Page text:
When I write, I am never afraid to answer the question, “Was that article about me?” When deciding to publish something, whether it’s goofy or gut-spilling, I write with the confidence that if someone were to assume that it was about them, I could answer comfortably. There are times where I am sure that we stop ourselves from saying or posting or writing certain things because we know that we wouldn’t be comfortable answering the question, “Was that about me?” There is a level of vulnerability out there that is something that even as a writer who is proud of their craft, can’t open up to just yet. These are the secrets, the feelings, the thoughts that we hold so dear to us, that even as we begin to write them on the page, we tell ourselves “this is about me” or “this is about them,” and it takes a certain kind of person to be able to share that with the world.

That is the beauty of having the freedom to choose to express our thoughts in person, online, and in writing. And while I have that freedom, I understand the consequences. There are reasons why I don’t write about certain subject matters or opinions that I hold. I understand that some people will just assume something is about them and feel good about it or bad about it. I understand that some people may not agree with me and remove me from their life.

I understand all of this, which is why I write fearlessly but cautiously, knowing that some people might think it is about them and I have to be prepared to answer that lingering question. It always made me curious when acquaintances would tell me that they read most of my articles that I post. It made me curious to think what they thought when they read the articles, and who they thought I was because of what I wrote.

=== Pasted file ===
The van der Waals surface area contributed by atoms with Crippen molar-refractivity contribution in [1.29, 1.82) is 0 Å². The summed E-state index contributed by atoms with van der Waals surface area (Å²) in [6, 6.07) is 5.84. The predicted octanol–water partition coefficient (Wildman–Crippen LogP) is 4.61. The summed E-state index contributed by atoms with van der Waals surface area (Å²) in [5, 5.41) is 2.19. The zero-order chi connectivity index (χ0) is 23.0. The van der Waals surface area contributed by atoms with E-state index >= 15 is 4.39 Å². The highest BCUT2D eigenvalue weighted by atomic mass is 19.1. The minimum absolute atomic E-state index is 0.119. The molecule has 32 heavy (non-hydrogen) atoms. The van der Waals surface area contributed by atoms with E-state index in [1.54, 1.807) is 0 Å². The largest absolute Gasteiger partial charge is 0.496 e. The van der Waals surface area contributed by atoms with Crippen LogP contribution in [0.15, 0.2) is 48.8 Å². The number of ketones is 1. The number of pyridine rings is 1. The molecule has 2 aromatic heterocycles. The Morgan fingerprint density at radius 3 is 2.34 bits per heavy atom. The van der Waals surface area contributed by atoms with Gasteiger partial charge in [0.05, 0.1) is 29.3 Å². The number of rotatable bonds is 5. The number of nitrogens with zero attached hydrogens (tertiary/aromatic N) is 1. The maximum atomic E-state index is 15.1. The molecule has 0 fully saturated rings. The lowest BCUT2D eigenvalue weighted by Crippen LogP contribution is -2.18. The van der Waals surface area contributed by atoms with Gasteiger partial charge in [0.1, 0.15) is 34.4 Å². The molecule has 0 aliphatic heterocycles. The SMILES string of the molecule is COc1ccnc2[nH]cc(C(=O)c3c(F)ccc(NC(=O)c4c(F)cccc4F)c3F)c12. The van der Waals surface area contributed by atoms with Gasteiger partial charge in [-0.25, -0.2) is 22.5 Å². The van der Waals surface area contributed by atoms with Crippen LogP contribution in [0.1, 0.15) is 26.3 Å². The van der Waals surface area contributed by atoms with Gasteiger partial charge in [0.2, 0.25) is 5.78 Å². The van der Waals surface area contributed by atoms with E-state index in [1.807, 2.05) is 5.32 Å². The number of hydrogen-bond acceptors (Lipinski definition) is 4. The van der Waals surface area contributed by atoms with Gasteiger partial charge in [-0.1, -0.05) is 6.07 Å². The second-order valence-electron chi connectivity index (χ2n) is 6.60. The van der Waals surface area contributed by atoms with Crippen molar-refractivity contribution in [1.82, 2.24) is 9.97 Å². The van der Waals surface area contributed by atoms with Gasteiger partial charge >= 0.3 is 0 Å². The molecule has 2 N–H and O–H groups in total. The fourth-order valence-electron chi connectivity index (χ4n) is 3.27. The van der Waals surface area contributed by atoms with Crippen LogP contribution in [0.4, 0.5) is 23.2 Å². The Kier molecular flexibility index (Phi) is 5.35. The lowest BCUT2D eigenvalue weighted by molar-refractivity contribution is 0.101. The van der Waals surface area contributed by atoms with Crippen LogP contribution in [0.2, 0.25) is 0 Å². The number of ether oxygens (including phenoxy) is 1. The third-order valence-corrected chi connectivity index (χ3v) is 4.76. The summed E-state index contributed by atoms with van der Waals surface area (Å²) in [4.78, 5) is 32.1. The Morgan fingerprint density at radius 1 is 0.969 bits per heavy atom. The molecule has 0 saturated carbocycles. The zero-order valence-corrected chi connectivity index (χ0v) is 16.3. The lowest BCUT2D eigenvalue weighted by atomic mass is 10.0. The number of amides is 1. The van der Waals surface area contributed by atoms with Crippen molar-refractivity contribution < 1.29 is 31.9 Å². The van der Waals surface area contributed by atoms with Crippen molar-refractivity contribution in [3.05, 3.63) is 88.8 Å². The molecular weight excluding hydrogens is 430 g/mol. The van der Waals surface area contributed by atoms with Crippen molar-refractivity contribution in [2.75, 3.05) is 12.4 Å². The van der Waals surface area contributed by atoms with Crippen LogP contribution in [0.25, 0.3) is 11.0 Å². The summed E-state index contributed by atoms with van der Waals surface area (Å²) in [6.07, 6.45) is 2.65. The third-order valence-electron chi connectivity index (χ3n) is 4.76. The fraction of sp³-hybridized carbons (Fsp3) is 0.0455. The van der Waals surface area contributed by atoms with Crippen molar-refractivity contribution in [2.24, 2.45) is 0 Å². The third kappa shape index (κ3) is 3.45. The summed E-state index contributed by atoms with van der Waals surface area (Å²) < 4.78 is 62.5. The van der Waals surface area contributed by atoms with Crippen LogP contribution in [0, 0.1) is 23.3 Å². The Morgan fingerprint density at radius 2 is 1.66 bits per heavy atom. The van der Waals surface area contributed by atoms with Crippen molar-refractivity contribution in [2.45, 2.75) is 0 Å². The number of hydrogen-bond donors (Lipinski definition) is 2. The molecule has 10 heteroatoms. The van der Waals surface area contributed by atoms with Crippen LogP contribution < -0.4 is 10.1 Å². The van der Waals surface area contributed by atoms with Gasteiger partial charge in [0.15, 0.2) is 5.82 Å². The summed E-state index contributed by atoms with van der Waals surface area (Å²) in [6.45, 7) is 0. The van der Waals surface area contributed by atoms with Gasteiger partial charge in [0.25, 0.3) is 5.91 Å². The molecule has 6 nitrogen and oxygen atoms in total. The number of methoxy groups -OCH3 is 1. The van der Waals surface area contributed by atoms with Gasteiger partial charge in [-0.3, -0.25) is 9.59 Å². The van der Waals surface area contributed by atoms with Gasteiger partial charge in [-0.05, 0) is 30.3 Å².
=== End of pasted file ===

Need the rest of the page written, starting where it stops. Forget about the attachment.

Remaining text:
I think when we are confronted with things like this, the assumptions that people draw from you or the things that you do, it just confirms that the society that we live in now is more about the individual experience. It is more about “What does this have to do with me?” versus the enjoyment of the writing and opinion pieces that are out there to consider. We live in a world in which we constantly think that other people care and think about all of the wonderful, awful, ridiculous things that we do on any given day. In reality, no one really cares more about you than yourself. Sometimes the best way to put yourself in check with that is when you are freaking out about something embarrassing that you did and say to yourself, “No one really noticed. And if they did, they will probably forget about it because no one else cares more about this moment in time but you.” We are self-consumed society, and as a both a reader and writer, it is hard to disconnect yourself from that aspect of human nature to truly experience life in peace.

I used to wonder about how the people that songs were written for felt when they assumed or confirmed that a song was about them. I used to wonder how the artist felt when they released that song exposing how they missed someone or loved someone or hated a person’s guts. I used to wonder about all of these things, and how these people felt, but now I know. And I wouldn’t trade that knowledge for anything.